27 & 28/10/14
Exercise: Linear Perspective
I revisited my chosen location of the sluice gates to make studies concentrating on linear perspective. I decided to work on the two views that gave the most challenge regarding distance, using the sluice gates and the various walkways and bridges along side them together with the river itself.
I spent an hour working on site using line markers and Sharpie pens. I remembered to mark in my eye level as the horizon line, which unfortunately, aligned with the horizontal centre of my workspace. I continued regardless as this could be altered when working on the composition specifically.
On returning, I simplified the “looking down river” view into perspective and cross over lines. At this point I was still uncertain about this view, as it seemed too traditional. I was originally strongly drawn to the “looking towards the mill houses” view because of the rusty iron work etc, yet I wasn’t enamoured with the mill houses themselves as part of the composition. There were like an ill placed full stop in a sentence, the image stopped dead at their walls. I did then realise that from my eye level, I would see more of the bushes between the footbridge and the road bridge in front of the building, but the wall was still visible. After, making this second drawing, I was more confused than ever as to which to choose.
Looking back over the first view, I did like the sense of distance, even though the sluice gates were less prominent. I decided to sleep on it before deciding which to make into a larger drawing.
Back to work and I decided to work up both drawings to a larger scale.
This time using a tinted pastel paper on its smoother side, I used sepia liner and brush pens to help invoke a feeling of an autumnal scene without using a full colour palette.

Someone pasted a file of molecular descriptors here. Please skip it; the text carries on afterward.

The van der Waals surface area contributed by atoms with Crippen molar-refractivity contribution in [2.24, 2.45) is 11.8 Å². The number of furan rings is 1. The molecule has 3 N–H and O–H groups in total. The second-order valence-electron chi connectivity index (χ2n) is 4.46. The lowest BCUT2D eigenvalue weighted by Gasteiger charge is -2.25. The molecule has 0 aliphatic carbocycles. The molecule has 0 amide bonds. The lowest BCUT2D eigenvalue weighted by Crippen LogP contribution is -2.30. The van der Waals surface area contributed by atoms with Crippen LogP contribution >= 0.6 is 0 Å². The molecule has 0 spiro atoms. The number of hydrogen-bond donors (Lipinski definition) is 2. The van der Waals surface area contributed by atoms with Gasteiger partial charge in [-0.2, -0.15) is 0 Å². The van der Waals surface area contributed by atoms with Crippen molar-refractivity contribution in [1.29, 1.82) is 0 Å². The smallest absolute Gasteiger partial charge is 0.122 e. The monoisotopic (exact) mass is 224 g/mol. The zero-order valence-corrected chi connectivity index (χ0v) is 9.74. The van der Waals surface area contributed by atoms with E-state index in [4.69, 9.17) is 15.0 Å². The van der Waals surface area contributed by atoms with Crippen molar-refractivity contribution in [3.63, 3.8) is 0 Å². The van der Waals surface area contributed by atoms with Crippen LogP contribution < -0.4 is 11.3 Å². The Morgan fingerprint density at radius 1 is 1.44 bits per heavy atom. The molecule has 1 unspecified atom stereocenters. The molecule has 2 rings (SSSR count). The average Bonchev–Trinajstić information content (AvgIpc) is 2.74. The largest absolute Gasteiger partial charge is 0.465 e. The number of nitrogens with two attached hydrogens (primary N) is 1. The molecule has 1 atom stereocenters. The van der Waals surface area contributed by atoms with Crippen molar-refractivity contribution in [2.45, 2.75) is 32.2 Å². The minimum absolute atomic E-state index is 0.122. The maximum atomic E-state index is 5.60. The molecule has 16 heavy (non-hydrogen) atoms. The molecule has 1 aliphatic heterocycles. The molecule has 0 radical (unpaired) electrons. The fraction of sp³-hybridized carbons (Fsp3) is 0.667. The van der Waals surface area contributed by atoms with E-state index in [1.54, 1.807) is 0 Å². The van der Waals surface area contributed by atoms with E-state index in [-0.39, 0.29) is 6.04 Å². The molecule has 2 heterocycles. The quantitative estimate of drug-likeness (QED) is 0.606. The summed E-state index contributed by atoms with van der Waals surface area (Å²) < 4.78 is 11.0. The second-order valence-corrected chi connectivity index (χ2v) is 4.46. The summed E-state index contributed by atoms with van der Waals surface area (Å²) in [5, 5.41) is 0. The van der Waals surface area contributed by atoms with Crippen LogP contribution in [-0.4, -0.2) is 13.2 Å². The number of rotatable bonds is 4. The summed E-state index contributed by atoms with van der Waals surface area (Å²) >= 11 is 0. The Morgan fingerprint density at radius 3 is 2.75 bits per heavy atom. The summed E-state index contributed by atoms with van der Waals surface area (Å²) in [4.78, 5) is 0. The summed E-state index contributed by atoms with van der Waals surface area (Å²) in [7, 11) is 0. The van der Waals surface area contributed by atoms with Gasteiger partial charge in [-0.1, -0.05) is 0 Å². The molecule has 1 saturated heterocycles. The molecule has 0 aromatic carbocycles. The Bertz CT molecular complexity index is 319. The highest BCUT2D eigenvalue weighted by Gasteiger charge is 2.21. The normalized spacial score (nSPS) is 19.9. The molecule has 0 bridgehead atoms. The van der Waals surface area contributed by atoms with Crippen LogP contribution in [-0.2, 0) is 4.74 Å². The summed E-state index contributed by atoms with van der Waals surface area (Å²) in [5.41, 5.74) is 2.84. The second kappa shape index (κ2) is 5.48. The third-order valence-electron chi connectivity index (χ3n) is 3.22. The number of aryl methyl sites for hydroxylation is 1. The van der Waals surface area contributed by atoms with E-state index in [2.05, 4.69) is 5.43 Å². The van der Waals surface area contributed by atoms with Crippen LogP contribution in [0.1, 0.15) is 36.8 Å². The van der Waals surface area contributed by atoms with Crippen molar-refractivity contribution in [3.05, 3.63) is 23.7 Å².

Using the previous sketches and reference photos that I could enlarge on-screen to see more detail, I worked directly onto the paper with the sepia pens. The ratio for this paper was wider to height than the A5 size previously used. This worked much better in regards to including more of the machinery of the sluice gates. The distance down river works well and the perspective of the gates and particularly the iron girder on top of them is much more successful. I also like the fact that the steering/turning wheel is visible together with the planked road bridge adjacent to the gates. I decided therefore to stick with this view, allowing for a similar paper size or larger with the same ratio for the final work. I have found a good compromise for describing the distance as well as the workings of the sluice gates that is acceptable to me. If this happy accident hadn’t occurred I think I wouldn’t have been completely satisfied with either view. Another plus, is that with the more natural objects ie trees, river etc, I can be more expressive and experimental with their treatment in the final work. I am also looking forward to experimenting with the various textures of the iron and concrete.
The exercise challenges whether:
- a sense of space has been achieved – I believe so, with this particular view with the river going off into the distance.
- the interpretation of the linear perspective of the landscape is accurate – with the slight alteration of the walkway railings that were sloping a little too high across to the right, this is a fair representation of what I could see.
- it feels right – generally, the entire drawing gives me a realistic feeling of the scene before me, with the additional features to the left ie the road bridge and machinery, adding to the perspective and draws the eye along the river bank to the distance with the walkway allowing a way back in to the image. It feels like an autumn day, with trees losing their leaves and reflections in the water.
This has been a very worthwhile exercise allowing me to analyse which view would be more successful and interesting in the end – with the added width of frame giving me a complete image rather than two that were not quite right.